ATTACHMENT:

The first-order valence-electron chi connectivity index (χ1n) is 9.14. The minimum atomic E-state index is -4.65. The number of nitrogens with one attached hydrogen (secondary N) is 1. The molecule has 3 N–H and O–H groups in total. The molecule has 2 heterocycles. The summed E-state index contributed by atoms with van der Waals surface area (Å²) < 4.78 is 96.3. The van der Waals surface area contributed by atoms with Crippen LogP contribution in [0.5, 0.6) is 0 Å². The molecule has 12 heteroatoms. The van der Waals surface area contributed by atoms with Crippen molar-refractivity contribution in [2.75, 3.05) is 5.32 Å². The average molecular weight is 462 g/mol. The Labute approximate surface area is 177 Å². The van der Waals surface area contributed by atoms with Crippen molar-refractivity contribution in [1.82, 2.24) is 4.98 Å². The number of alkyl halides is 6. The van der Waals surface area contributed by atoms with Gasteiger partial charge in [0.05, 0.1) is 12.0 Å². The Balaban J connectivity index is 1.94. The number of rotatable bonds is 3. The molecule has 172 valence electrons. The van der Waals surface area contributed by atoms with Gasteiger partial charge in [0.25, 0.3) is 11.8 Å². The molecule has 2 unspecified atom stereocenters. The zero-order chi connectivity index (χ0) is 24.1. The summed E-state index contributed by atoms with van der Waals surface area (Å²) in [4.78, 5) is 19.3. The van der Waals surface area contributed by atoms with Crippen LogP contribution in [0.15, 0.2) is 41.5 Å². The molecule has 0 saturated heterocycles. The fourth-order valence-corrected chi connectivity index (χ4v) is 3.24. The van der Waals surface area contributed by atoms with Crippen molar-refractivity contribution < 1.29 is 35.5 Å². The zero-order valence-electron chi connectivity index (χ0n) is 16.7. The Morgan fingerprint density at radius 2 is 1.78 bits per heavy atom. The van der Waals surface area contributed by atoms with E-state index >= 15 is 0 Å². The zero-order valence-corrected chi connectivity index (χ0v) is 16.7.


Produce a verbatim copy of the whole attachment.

The first-order valence-electron chi connectivity index (χ1n) is 9.14. The minimum atomic E-state index is -4.65. The number of nitrogens with one attached hydrogen (secondary N) is 1. The molecule has 3 N–H and O–H groups in total. The molecule has 2 heterocycles. The summed E-state index contributed by atoms with van der Waals surface area (Å²) < 4.78 is 96.3. The van der Waals surface area contributed by atoms with Crippen LogP contribution in [0.5, 0.6) is 0 Å². The molecule has 12 heteroatoms. The van der Waals surface area contributed by atoms with Crippen molar-refractivity contribution in [2.75, 3.05) is 5.32 Å². The average molecular weight is 462 g/mol. The Labute approximate surface area is 177 Å². The van der Waals surface area contributed by atoms with Crippen molar-refractivity contribution in [1.82, 2.24) is 4.98 Å². The number of alkyl halides is 6. The van der Waals surface area contributed by atoms with Gasteiger partial charge in [0.05, 0.1) is 12.0 Å². The Balaban J connectivity index is 1.94. The number of rotatable bonds is 3. The molecule has 172 valence electrons. The van der Waals surface area contributed by atoms with Gasteiger partial charge in [0.25, 0.3) is 11.8 Å². The molecule has 2 unspecified atom stereocenters. The zero-order chi connectivity index (χ0) is 24.1. The summed E-state index contributed by atoms with van der Waals surface area (Å²) in [4.78, 5) is 19.3. The van der Waals surface area contributed by atoms with Crippen LogP contribution in [0.15, 0.2) is 41.5 Å². The molecule has 0 saturated heterocycles. The fourth-order valence-corrected chi connectivity index (χ4v) is 3.24. The van der Waals surface area contributed by atoms with Crippen molar-refractivity contribution < 1.29 is 35.5 Å². The zero-order valence-electron chi connectivity index (χ0n) is 16.7. The Morgan fingerprint density at radius 2 is 1.78 bits per heavy atom. The van der Waals surface area contributed by atoms with E-state index >= 15 is 0 Å². The zero-order valence-corrected chi connectivity index (χ0v) is 16.7.